Thursday, October 31, 2013

Happy Halloween!

I love Halloween.  It's one of those rare times when you just get to have fun; dressing up and getting candy on a school night, walking around the neighborhood with friends, shuffling through the leaves giddy on sugar and a little chilly on a fall night - all good.

When I was a kid, my mom made us the most incredible costumes by hand.  I was three in this picture and still have the clown suit in my kids' dress up bin, along with a bunny and a crayon box constructed out of felt.

In college, Halloween was a BIG deal.  Boulder put on the Mall Crawl, and thousands of people (kids and grown ups) dressed up and paraded from one end of Pearl Street to the other.  I remember one year, my brother (who also went to college with me) went as Merlin - Even at 21, he made his costume himself out of purple taffeta and silver foil.  It was the most magical night of the year.

Now, as a parent, I am not as crafty as I used to be.  I am only capable of semi-homemade.  Here is a picture of my daughter last year as a witch - we bought the dress, wig and the hat, but made the cape from scratch complete with pom pom fringe and iron-on spiders.

This year I was asked to join The Daily Basic's Pinterest group Halloween Decorating. The ideas that people pinned were so much fun, and I loved how many people pitched in!  Here is one of mine - hands down the best semi-homemade idea for Halloween thus far.  It's been repinned over 440 times!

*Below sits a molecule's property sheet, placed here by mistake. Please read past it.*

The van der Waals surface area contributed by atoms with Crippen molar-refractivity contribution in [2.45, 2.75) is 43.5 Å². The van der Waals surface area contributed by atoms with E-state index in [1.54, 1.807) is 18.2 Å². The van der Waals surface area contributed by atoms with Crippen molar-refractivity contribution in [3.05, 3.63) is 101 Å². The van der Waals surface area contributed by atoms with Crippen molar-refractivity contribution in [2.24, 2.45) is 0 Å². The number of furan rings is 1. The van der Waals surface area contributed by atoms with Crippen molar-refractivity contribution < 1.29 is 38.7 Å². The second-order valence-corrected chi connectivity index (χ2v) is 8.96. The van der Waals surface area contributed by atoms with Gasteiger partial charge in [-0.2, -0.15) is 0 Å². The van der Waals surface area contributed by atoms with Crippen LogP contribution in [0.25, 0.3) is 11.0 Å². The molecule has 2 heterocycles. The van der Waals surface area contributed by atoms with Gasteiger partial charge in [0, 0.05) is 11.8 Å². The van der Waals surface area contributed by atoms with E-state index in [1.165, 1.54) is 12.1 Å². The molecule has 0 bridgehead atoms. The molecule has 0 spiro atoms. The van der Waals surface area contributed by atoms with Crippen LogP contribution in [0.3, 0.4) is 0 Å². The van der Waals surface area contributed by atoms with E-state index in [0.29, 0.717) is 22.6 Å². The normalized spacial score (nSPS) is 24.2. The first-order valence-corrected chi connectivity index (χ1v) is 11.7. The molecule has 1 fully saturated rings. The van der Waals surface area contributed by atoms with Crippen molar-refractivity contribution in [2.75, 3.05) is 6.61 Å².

Happy Halloween!!

Monday, October 28, 2013

My Wellesley feature

Yesterday I had the pleasure of seeing one of my projects featured in the Boston Globe Magazine entitled Wellesley Preppy.  This new construction carriage-style house is bright and fresh and a great example of why I am always preaching about "cohesive" design.  With a view to the back of the house from the front door, and a long hallway in between, it was important that the overall palette of the space be fluent throughout, and that the colors that greeted you when you stepped across the threshold drew you down the corridor into the beautiful kitchen and family room waiting for you at the other end.